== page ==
Rashtriya Janata Dal (RJD) president Lalu Prasad may have come tantalisingly close to reviving the ‘grand secular pre-poll alliance’ ahead of the Lok Sabha elections, but he has to cede much ground to his prospective alliance partners now in Bihar.
Gone is the contempt with which he treated others during 2009 elections. Instead, trusting his instinct that a possible pre-poll alliance of RJD, Congress, Lok Janshakti Party (LJP) and Nationalist Congress Party (NCP) will give both Narendra Modi and Nitish Kumar a tough fight in the state, Lalu is now in his sweetest best.
Out of power for the past nine years in the state and five years at the Centre, Lalu is said to be ready to offer about half of the 40 Lok Sabha seats in Bihar to the Congress, LJP and NCP in the seat-sharing arrangement, at the cost of antagonising his own party leaders.
Lalu, on his part is pulling out all stops to get the alliance in shape. RJD sources said that Lalu had offered 10 seats to the Congress to lure it back to the same alliance that had romped home in as many as 29 Lok Sabha constituencies in the 2004 general elections. Ironically, Lalu had rejected the Congress’s demand for only four seats in the run-up to the 2009 polls forcing AICC chief Sonia Gandhi to go it alone in the elections.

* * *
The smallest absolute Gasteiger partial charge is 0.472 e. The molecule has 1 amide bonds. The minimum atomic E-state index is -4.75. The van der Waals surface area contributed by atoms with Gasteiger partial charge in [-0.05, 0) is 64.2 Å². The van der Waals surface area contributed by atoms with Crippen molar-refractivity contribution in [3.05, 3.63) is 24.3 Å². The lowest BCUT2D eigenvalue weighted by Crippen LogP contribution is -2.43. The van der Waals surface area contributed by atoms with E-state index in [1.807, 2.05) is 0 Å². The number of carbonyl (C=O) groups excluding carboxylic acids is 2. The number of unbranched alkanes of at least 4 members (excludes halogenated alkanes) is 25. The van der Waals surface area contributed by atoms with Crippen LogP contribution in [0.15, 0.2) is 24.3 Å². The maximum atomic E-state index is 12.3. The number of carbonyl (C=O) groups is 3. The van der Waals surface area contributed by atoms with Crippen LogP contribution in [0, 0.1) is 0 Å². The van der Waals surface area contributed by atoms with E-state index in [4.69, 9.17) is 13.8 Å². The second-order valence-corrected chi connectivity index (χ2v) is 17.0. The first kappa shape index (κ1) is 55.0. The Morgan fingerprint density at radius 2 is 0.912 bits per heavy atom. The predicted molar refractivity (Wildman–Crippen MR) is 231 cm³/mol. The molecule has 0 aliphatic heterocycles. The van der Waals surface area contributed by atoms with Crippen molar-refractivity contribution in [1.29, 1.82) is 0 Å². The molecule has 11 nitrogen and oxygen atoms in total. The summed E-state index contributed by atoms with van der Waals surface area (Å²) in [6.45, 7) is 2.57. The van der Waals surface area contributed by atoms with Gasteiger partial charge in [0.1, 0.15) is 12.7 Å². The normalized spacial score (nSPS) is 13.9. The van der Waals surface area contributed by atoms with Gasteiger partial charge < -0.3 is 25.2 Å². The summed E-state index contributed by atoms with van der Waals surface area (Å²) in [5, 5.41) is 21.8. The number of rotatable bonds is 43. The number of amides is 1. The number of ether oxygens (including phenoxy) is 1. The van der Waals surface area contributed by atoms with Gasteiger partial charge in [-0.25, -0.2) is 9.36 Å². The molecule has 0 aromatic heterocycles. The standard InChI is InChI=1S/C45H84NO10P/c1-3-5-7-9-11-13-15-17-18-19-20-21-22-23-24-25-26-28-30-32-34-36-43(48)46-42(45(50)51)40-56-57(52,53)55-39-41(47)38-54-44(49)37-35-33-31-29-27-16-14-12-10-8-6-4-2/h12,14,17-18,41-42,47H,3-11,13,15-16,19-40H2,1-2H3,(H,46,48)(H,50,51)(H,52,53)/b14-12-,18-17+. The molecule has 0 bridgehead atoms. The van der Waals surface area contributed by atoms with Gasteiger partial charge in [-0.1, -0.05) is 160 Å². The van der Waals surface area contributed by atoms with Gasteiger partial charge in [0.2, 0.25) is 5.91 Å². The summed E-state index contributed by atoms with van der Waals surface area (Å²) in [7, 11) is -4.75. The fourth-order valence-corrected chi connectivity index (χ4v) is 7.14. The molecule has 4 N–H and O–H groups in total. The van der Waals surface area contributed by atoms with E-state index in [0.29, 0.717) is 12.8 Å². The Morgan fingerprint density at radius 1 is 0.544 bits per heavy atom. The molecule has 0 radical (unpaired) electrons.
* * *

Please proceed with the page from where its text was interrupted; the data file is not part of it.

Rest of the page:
But Lalu’s fate appears to have made him a mellowed man and he seems ready to go to any extent to firm up the secular alliance now. He is also said to be ready to offer eight seats to LJP and one seat to the NCP, to prevent disintegration of secular votes.
This is despite the fact that a section of his party leaders believed that the RJD, which had fielded 28 candidates last time, should not leave more than 12 seats for its allies. Many of them felt that the party should not sacrifice those seats where it has formidable public support. RJD leader Abdul Bari Siddiqui was apprehensive that the prestigious Madhubani seat, from where he had lost the last Lok Sabha election by a slender margin, might be given to the Congress since it was the home constituency of former Union minister Shakeel Ahmad. “I will be hurt if the seat is given,” Siddiqui said.
Lalu apparently believes that the RJD, LJP and the Congress can turn the tables on the Narendra Modi-led BJP and the JD(U) only if these parties fight the polls together. That is why he is ready to sacrifice many of his party’s traditional seats unlike the days of yore when he treated his alliance partners with utmost contempt.